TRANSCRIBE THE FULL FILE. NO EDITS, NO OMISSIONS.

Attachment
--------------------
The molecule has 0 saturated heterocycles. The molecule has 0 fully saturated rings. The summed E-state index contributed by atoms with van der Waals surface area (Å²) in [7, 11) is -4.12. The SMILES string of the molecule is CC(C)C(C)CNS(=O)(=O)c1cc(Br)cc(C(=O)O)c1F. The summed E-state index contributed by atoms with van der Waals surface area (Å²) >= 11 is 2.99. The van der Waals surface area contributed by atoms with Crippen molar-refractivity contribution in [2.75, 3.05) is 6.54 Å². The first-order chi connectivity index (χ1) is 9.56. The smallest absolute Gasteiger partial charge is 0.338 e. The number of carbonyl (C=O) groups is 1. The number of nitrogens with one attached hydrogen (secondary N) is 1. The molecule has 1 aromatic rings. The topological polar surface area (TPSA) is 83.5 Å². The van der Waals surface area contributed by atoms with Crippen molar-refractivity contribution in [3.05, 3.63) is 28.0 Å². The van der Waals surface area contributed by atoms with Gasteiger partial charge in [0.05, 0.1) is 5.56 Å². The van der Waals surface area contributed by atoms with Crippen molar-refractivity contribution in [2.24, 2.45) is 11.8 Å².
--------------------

The molecule has 0 saturated heterocycles. The molecule has 0 fully saturated rings. The summed E-state index contributed by atoms with van der Waals surface area (Å²) in [7, 11) is -4.12. The SMILES string of the molecule is CC(C)C(C)CNS(=O)(=O)c1cc(Br)cc(C(=O)O)c1F. The summed E-state index contributed by atoms with van der Waals surface area (Å²) >= 11 is 2.99. The van der Waals surface area contributed by atoms with Crippen molar-refractivity contribution in [2.75, 3.05) is 6.54 Å². The first-order chi connectivity index (χ1) is 9.56. The smallest absolute Gasteiger partial charge is 0.338 e. The number of carbonyl (C=O) groups is 1. The number of nitrogens with one attached hydrogen (secondary N) is 1. The molecule has 1 aromatic rings. The topological polar surface area (TPSA) is 83.5 Å². The van der Waals surface area contributed by atoms with Crippen molar-refractivity contribution in [3.05, 3.63) is 28.0 Å². The van der Waals surface area contributed by atoms with Gasteiger partial charge in [0.05, 0.1) is 5.56 Å². The van der Waals surface area contributed by atoms with Crippen molar-refractivity contribution in [2.24, 2.45) is 11.8 Å².